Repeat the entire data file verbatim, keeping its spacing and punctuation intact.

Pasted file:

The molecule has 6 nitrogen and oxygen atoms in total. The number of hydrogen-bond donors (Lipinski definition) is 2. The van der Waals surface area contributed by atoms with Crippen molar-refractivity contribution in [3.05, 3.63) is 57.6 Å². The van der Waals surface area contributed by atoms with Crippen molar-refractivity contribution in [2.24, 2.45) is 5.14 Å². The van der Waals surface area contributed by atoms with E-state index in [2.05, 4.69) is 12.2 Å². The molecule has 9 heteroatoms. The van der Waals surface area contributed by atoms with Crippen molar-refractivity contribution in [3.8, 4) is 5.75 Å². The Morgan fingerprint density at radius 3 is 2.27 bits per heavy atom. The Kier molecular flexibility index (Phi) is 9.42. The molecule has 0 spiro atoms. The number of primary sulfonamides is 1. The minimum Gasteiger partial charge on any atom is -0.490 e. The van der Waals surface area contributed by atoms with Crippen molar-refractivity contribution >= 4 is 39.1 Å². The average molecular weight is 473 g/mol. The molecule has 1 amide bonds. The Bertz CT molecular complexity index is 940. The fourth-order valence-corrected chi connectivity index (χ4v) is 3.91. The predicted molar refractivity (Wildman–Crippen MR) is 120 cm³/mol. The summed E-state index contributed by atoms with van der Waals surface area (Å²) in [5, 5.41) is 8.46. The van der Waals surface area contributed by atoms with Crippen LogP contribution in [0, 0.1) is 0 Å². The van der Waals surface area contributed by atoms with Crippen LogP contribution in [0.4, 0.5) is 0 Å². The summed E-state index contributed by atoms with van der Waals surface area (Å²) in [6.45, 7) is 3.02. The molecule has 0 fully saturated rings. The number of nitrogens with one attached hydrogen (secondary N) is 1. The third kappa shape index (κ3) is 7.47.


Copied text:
The molecule has 6 nitrogen and oxygen atoms in total. The number of hydrogen-bond donors (Lipinski definition) is 2. The van der Waals surface area contributed by atoms with Crippen molar-refractivity contribution in [3.05, 3.63) is 57.6 Å². The van der Waals surface area contributed by atoms with Crippen molar-refractivity contribution in [2.24, 2.45) is 5.14 Å². The van der Waals surface area contributed by atoms with E-state index in [2.05, 4.69) is 12.2 Å². The molecule has 9 heteroatoms. The van der Waals surface area contributed by atoms with Crippen molar-refractivity contribution in [3.8, 4) is 5.75 Å². The Morgan fingerprint density at radius 3 is 2.27 bits per heavy atom. The Kier molecular flexibility index (Phi) is 9.42. The molecule has 0 spiro atoms. The number of primary sulfonamides is 1. The minimum Gasteiger partial charge on any atom is -0.490 e. The van der Waals surface area contributed by atoms with Crippen molar-refractivity contribution >= 4 is 39.1 Å². The average molecular weight is 473 g/mol. The molecule has 1 amide bonds. The Bertz CT molecular complexity index is 940. The fourth-order valence-corrected chi connectivity index (χ4v) is 3.91. The predicted molar refractivity (Wildman–Crippen MR) is 120 cm³/mol. The summed E-state index contributed by atoms with van der Waals surface area (Å²) in [5, 5.41) is 8.46. The van der Waals surface area contributed by atoms with Crippen LogP contribution in [0, 0.1) is 0 Å². The van der Waals surface area contributed by atoms with Crippen LogP contribution in [0.4, 0.5) is 0 Å². The summed E-state index contributed by atoms with van der Waals surface area (Å²) in [6.45, 7) is 3.02. The molecule has 0 fully saturated rings. The number of nitrogens with one attached hydrogen (secondary N) is 1. The third kappa shape index (κ3) is 7.47.